BOULDER — Commercial real estate brokers are dealing with some intriguing dilemmas in the retail and office markets in the Boulder Valley but say the industrial sector has remained stable.
Speaking during BizWest’s annual Boulder Valley Real Estate Conference held Thursday at the Embassy Suites Hotel in Boulder, in a panel moderated by Geoffrey Keys, president of Keys Commercial Real Estate LLC, they predicted 2024 would bring more of the same.
The situation with post-pandemic office vacancies “looks a little bleak,” acknowledged Beau Gamble, president of Dean Callan & Co. “In downtown Boulder, depending on who you ask, we are tracking anywhere from high 20% to to mid 30% office vacancy, which is certainly a high-water mark for Boulder. If you’re out in the market looking for office space right now, in downtown Boulder specifically, if you do a search for 2,500 square feet to 10,000 square feet, you’re going to get more than 40 results right now, which is certainly a lot.”
Gamble said deals still are happening, but the high vacancy rate persists.
“It stems back from the start of COVID and the work-from-home model,” he said, “and the large adjustment companies have had to decide on whether they want to spend money on their office space or whether their employees will work from home full-time? Do they bring them back in the office? What’s their downside look like?
“Where we sit today is, I think, where we’re probably going to sit for the next six months or so,” Gamble said. “I hope I’m wrong. I hope everyone wants to come back to work. I hope the office market fully comes back, but we’re going to hover around this 25% to 35% vacancy model here for the next year or so.”
Todd Walsh, managing broker for Market Real Estate, added that “we’re dealing with a capital market right now where investors are on the sidelines, and tenants and occupants are reimagining what the office space needs to look like for their companies. It’s clearly a tenants’ and/or buyers’ market. They’re just on the sidelines because, with interest rates on simple savings accounts at 5% or greater, they’ll just kind of sit and wait and see. I’m hoping that won’t be the case for much longer, but we’ll have to see.”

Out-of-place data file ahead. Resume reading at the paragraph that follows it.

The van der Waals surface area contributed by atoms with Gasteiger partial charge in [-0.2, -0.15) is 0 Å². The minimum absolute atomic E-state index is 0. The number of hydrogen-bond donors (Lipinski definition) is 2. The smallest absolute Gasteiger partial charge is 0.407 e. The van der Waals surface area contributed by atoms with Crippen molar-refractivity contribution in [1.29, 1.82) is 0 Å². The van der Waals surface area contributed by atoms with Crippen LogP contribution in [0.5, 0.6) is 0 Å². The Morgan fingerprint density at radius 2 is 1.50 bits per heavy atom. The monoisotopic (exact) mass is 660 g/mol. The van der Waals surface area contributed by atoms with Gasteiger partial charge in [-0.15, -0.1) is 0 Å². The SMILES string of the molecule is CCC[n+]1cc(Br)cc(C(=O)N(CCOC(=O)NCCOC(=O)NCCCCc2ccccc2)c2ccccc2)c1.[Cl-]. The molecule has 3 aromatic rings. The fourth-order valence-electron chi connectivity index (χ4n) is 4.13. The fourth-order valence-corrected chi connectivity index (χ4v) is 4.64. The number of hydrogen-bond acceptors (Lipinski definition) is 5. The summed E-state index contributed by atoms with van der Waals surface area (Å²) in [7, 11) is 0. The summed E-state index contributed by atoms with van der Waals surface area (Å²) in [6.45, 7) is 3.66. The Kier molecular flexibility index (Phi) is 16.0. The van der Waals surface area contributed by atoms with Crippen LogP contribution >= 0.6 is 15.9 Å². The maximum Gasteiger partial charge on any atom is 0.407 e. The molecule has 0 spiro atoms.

Despite last week’s news that co-working giant WeWork Inc. (NYSE: WE), which filed for Chapter 11 bankruptcy in New Jersey but does not appear to have immediate aims to jettison its Boulder operations, Gamble said “co-working and single-office space is actually doing really well. Part of that is that companies don’t know where they’re at or they don’t know what the future of their company is, so co-working space, small office space, allows them flexibility.
“Co-working is here to stay,” Gamble said. “Especially in the suburban markets outside Boulder, I would expect to see a lot more opportunities for folks where they live in their neighborhood could go to a building with a single office or shared office space.”
The retail market “begins with consumer spending, and our consumer spending remains strong,” said Walsh. “We continue to have people traveling to Boulder.”